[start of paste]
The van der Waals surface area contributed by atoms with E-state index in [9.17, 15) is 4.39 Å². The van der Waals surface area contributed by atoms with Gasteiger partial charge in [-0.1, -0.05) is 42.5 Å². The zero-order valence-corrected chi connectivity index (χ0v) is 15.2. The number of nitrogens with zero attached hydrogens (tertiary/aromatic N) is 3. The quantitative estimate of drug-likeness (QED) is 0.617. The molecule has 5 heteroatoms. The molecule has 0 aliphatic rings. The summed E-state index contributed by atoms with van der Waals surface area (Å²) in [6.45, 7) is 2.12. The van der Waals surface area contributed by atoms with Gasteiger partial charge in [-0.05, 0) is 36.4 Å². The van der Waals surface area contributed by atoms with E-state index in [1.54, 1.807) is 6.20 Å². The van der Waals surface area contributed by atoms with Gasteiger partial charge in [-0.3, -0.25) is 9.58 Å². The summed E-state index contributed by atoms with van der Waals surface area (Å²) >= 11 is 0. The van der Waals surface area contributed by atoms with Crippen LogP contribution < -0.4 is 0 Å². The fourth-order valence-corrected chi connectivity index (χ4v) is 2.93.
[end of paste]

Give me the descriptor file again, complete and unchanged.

The van der Waals surface area contributed by atoms with E-state index in [9.17, 15) is 4.39 Å². The van der Waals surface area contributed by atoms with Gasteiger partial charge in [-0.1, -0.05) is 42.5 Å². The zero-order valence-corrected chi connectivity index (χ0v) is 15.2. The number of nitrogens with zero attached hydrogens (tertiary/aromatic N) is 3. The quantitative estimate of drug-likeness (QED) is 0.617. The molecule has 5 heteroatoms. The molecule has 0 aliphatic rings. The summed E-state index contributed by atoms with van der Waals surface area (Å²) in [6.45, 7) is 2.12. The van der Waals surface area contributed by atoms with Gasteiger partial charge in [-0.05, 0) is 36.4 Å². The van der Waals surface area contributed by atoms with E-state index in [1.54, 1.807) is 6.20 Å². The van der Waals surface area contributed by atoms with Gasteiger partial charge in [-0.3, -0.25) is 9.58 Å². The summed E-state index contributed by atoms with van der Waals surface area (Å²) >= 11 is 0. The van der Waals surface area contributed by atoms with Crippen LogP contribution < -0.4 is 0 Å². The fourth-order valence-corrected chi connectivity index (χ4v) is 2.93.